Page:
–Now, this is a really typical comment.  And one I have a big problem with.  By asking for a lower price, that somehow steals money away.  I must ask the question: Exactly how is that stealing?  It’s a person’s responsibility to look after their own wallet.  For my family, I’m going to get to the best deal I can.  Just because someone has X in salary doesn’t mean that they stop living a fiscally fit lifestyle.  Stealing means that you take something that already belonged to someone else.  Seeing as the target of a haggle (the product) isn’t sold, its not anyones?  I suppose whenever we buy a car we’re stealing from the car salesman since most car buying  involves haggling
eklektra wrote:
It’s not that people don’t feel comfortable haggling. Its that they are only comfortable haggling on certain items and the list of those items has not expanded yet. There’s no outpouring of sympathy when we knock 10% off a car price, but 10% off a pair of shoes is gauche?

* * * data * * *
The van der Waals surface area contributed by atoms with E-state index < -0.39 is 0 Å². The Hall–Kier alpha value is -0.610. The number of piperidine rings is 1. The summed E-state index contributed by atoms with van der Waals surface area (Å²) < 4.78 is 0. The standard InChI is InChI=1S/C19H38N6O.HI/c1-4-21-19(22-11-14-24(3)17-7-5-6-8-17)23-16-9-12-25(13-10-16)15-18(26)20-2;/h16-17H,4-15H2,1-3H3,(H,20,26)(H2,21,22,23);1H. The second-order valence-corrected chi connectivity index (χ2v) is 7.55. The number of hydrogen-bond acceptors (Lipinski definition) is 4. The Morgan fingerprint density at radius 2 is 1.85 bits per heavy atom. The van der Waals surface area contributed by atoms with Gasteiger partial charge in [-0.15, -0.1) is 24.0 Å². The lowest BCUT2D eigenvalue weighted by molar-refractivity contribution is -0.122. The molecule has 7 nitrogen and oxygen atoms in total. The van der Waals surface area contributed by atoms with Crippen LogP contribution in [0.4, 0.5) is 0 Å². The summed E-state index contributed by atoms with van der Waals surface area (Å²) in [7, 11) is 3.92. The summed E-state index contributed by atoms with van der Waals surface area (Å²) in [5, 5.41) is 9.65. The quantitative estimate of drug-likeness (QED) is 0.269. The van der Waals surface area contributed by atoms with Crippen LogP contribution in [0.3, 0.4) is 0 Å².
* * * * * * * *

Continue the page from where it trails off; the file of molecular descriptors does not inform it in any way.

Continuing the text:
— Both really good points.
And Finally, from a small business owner
jwardjr000 wrote:
I think it is great! From a retailers perspective that is. We have spent the money to get you in the door, we have knowledgeable sales staff ready to do the deal. Now, at that moment I’m going to let him walk out the door? No way! If I have bought the product right, on a level playing field, which I have most of the time. Then it is easy, give up a couple points, I get a sale and the Customer gets a deal. That is how it is. I own and Ace Hardware store with a large weber grill department, all of the grills are sold online, but then you once in a while get a person to comes into the store and works the “Lets make a deal” I truly have fun with it. Because I know I bought them right, and I can give them a deal better then anywhere else!
–That’s a guy who gets it.